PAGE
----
Predictive inference comprehension in adults with traumatic brain injury (TBI): The effects of salience and working memory (2011)
Type of ContentTheses / Dissertations
Thesis DisciplineSpeech and Language Therapy
Degree NameMaster of Speech and Language Therapy
PublisherUniversity of Canterbury. Department of Communication Disorders
AuthorsTodd, Tamaryn Deeshow all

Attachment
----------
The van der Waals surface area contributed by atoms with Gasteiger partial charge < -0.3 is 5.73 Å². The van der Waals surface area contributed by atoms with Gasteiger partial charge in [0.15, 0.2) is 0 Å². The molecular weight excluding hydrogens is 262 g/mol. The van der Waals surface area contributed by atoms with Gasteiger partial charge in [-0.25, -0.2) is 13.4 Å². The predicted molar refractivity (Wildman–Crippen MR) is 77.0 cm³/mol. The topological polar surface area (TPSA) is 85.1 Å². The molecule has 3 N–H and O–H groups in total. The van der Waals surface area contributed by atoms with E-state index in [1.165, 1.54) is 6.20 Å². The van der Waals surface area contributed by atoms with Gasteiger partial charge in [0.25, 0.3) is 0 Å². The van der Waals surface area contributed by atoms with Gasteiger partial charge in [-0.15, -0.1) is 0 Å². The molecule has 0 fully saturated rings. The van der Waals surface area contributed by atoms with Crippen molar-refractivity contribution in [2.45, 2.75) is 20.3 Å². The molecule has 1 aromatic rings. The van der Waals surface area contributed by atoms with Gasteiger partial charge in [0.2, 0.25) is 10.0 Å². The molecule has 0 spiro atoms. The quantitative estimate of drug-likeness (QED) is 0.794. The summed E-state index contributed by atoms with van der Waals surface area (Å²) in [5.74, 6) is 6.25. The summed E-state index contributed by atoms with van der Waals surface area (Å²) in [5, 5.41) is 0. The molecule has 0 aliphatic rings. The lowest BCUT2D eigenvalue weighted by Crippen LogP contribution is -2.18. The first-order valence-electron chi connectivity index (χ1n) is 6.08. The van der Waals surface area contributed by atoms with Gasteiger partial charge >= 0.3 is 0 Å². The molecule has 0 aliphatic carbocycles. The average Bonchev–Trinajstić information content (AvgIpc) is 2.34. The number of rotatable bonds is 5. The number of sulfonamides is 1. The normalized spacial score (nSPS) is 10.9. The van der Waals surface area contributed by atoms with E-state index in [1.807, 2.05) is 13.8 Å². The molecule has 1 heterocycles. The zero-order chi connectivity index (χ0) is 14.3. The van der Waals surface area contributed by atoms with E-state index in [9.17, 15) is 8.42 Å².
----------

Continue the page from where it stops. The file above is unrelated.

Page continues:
Objective: The purpose of this study was to investigate the impact of salience on the comprehension of predictive inferences in adults with traumatic brain injury (TBI), by increasing the visual salience of the predictive sentence. This study also investigated whether a relationship existed between performance on a predictive inferencing comprehension task and working memory for this population. Increasing the salience of a crucial sentence in the predictive inferencing task may lead to better memory for the inferred information within the focused portion of the text (Gernsbacher & Jescheniak, 1995; Parkhurst, Law, & Niebur, 2002). Method: Six participants with TBI and six non-brain injured peers (NBI) took part in the study. Each participant was administered an inference comprehension task which consisted of a series of 55 stories. Each story incorporated one of five conditions: 1) a Recent salient condition (inferred information immediately preceded the comprehension question and was visually salient); 2) a Recent non-salient condition (inferred information immediately preceded the comprehension question but was not visually salient); 3) a Distant salient condition (inferred information occurred early in the story and was visually salient); 4) a Distant non-salient condition (inferred information occurred early in the story and was not visually salient); and 5) a Control condition (no inferred information in the story). In addition there were 20 filler stories. The predictive sentence was bolded in half the stories in order to increase the visual salience of the stimuli. In addition, a measure of working memory span (Lehman-Blake & Tompkins, 2001) was administered. Results: A significant main effect was found for Group, F(1,11) = 7.6, p= 0.019, with adults with TBI performing more poorly than matched controls. A significant main effect was also found for Condition, F(3,33) = 3.159, p = 0.038, with all participants performing more poorly in the Distant non-salient condition. No statistically significant interaction between Group x Condition was observed, F(3,33) = 0.469, p =0.706. Post-hoc comparisons revealed that all participants performed more poorly in the non-salient condition when the storage load was high (distant non-salient condition). Significant correlations were found for working memory span and the Distant salient condition (r =0.677, p < 0.05) and Distant non-salient condition (r = 0.646, p < 0.05). Conclusion: The results have both theoretical and clinical implications. Theoretically, the role of attention in working memory is of interest in language comprehension (e.g. Montgomery, Evans, & Gillam, 2009). This study may further contribute to studies of allocation of attention using increased salience to enhance comprehension. Clinically, the use of enhancing the salience of key information is a practical strategy that can be employed.